In parallel, the Sassanian empire had similar invasions by related Hūṇa groups. The Kidarite Huns (the Iranians seem to have called them the Red Huns) and the Iranians had a complex relationship. Having founded a Central Asian state, probably centered at a mighty fort near Samarkand, in the early phase of their career (350s of CE), the Kidarite Huns invaded the eastern part of the Sassanian empire even as the great Iranian shahanshah Shāpur-II was in the midst of the war with the Romans. Shāpur-II had to turn to his rear and wage a nearly 5-year war on these Huns before forcing them to sue peace. As a part of the deal, they allied with the Iranians to fight the Romans. Thus, their lord (probably named Krum-pat; c.f. the name of the later Bulgar Khan) aided Shapur-II in major victories against the Romans. This association and their occupation of the former Kuṣaṇa lands in Central Asia explains the extensive Iranicization of these Hun groups. Based on the names of the leaders, we can also see a degree of Hinduization of the later Kidarites (e.g., Salanavīra and Vinayāditya). Down the line, the relationship between the Iranians and these Huns soured again, and between 400-460 CE, the Iranians suffered multiple defeats against these Huns. Thus, they were forced to pay tribute to the Kidarites along the lines of what Attila levied on the Romans. In a parallel situation, when the Iranians stopped the tribute, a major war broke out. In an expedient move, the Sassanian shahanshah Phiroz formed an alliance with the rival Hun horde, the Śveta-hūṇa-s, and, in the 460s of CE, overthrew the Kidarites who were by then already greatly weakened by the Gupta assault.
What goes around comes around. Thus, in the 470s, the Śveta-hūṇa-s aggressively turned against their erstwhile Iranian allies, forcing Phiroz to war against them. In an engagement southeast of the Caspian, in the old lands of the Dāsa-s (Hyrcania), the Iranians were smashed by the Huns, and Phiroz was taken prisoner. He had to pay a heavy ransom and prostrate himself before the Śveta-hūṇa lord Akhśunwar. He agreed to do so, facing east in the morning, and claimed that he had actually only bowed to the god Mithra. Stinging from this defeat, 4-5 years later, Phiroz tried to reclaim the lost ground in a second campaign against the Huns. The Iranian force was demolished again, Phiroz’s son was taken hostage by the Huns, and he had to pay a hefty tribute. Now Akhśunwar declared himself the shahanshah of the Sassanian empire and added the Iranian crown on his head in his coins. To add insult to injury, Phiroz had to pay a huge amount to get his son released. At the same time, taking advantage of his routs, Judaistic and Christian subversionists were causing unrest in parts of the Iranian empire. Smarting from his prior defeats, Phiroz thirsted for revenge, but his forces were reluctant to fight the Huns again. Yet, Phiroz pressed ahead for a war with the Huns in 484 CE with the cream of the Iranian army south of the Caspian. Akhśunwar lured them into a hidden trap in the form of a concealed ditch while feigning retreat and claiming not wanting to initiate hostilities. Phiroz fell into the ditch in wild pursuit of the Huns and was killed by their archers. Many of his brothers, sons, and several of the Iranian elite were also slain as they attempted to aid him. Phiroz’s surviving brother then successfully rallied with their chief generals to defend the Iranian core from the Huns. However, the Huns helped overthrow him and placed Phiroz’s son, who was earlier their hostage, as a more pliant ruler on the throne. It took the Sassanians about 80 years to recover their losses and eventually overthrow Śveta-hūṇa-s under shahanshah Kushrau-I in an alliance with the Blue Turks.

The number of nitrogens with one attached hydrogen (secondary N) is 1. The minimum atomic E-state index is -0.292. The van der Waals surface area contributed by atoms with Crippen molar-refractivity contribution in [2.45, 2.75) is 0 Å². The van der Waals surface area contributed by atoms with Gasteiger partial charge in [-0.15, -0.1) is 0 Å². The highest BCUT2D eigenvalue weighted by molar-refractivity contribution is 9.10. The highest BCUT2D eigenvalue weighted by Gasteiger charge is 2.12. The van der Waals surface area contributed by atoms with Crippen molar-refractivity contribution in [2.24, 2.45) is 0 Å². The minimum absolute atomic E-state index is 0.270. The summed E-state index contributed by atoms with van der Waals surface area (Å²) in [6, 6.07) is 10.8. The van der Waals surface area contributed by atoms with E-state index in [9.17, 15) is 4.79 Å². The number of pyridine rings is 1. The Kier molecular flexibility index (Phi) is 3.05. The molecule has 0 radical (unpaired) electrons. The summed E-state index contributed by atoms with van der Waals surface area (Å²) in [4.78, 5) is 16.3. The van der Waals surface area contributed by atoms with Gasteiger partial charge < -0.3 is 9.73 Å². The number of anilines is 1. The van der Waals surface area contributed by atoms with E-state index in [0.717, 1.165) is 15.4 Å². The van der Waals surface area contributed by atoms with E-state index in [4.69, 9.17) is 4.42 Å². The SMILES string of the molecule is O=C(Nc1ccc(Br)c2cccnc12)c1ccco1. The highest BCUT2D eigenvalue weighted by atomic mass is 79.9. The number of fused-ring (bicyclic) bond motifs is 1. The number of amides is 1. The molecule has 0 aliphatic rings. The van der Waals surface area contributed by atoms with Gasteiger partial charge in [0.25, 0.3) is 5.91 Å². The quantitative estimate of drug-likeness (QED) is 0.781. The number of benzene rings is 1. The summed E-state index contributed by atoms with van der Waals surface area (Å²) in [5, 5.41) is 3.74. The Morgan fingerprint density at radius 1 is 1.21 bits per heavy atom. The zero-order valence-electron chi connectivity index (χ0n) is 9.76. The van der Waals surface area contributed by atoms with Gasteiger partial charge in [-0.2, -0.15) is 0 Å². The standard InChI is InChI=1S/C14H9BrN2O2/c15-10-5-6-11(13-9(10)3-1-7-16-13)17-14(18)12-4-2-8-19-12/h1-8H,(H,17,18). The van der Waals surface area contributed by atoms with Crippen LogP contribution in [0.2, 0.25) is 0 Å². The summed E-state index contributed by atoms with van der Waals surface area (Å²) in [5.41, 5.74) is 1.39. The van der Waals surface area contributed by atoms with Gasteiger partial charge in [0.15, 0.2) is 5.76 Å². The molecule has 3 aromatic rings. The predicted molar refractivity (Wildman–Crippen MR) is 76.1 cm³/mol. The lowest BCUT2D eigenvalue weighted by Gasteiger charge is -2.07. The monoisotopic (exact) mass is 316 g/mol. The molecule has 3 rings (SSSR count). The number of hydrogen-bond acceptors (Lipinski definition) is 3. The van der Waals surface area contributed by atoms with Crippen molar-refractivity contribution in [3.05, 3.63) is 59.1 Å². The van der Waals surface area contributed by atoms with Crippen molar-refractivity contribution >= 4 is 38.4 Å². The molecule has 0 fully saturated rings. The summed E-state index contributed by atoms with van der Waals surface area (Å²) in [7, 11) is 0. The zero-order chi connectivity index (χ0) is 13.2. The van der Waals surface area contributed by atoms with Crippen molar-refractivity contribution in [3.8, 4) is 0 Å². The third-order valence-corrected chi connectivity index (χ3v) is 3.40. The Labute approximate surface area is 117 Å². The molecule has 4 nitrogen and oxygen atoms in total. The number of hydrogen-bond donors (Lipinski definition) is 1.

The Huns of the East
Some historians have long recognized that there must be a common basis for these groups with a shared ethnonym operating across the breadth of Eurasia in the same general period. Moreover, their mode of action with respect to the settled empires of India, Iran and Rome shows striking parallels. Notably, there are other indications of the connections between these groups. For example, Kidarite coins have been found in Eastern Europe and Hungary, where the Attilan Huns operated. Further, Priscus tells us that the Kidarites were the Chionites, an alternative term for the Huns with deep roots to the East (see below). To understand this, we have to look further East and farther back in time to around 250 BCE. Simultaneously with the ascent of the nationalist Cīna empire of the Chin, the peoples of the Mongolian steppe appear to have started consolidating. Part of this might have been driven by technologies they acquired from their Indo-Iranian neighbors. Another factor seems to have been the Chinese unification, which started threatening their existence with wall-building activities of Chin Shi Huang and aggressive military action the Chin took against the peoples of Mongolia in 215 CE. The first organization appears to have occurred under a leader named Touman. His son Modun (probably Bagatur in the original Mongolic language) Shanyu appears to have unified them and began a series of expansive campaigns to build the first great Mongolian empire of the steppes in history. The memory of this old empire lasted to the times of Chingiz Khan, who referred to the ancient times of the Shanyu. These first Mongolic conquerors were known to the Chinese as Xiongnu, a word likely pronounced as something similar to Hūṇa and perhaps something like (C)hunu in a Mongolic language. This, in turn, is close to the name Chuni occasionally used for the European Huns and Chionite, who Priscus says were the Kidarites. This suggests that the Xiongnu were indeed the “original” Huns and strengthens the linkage between these ancient groups across Eurasia.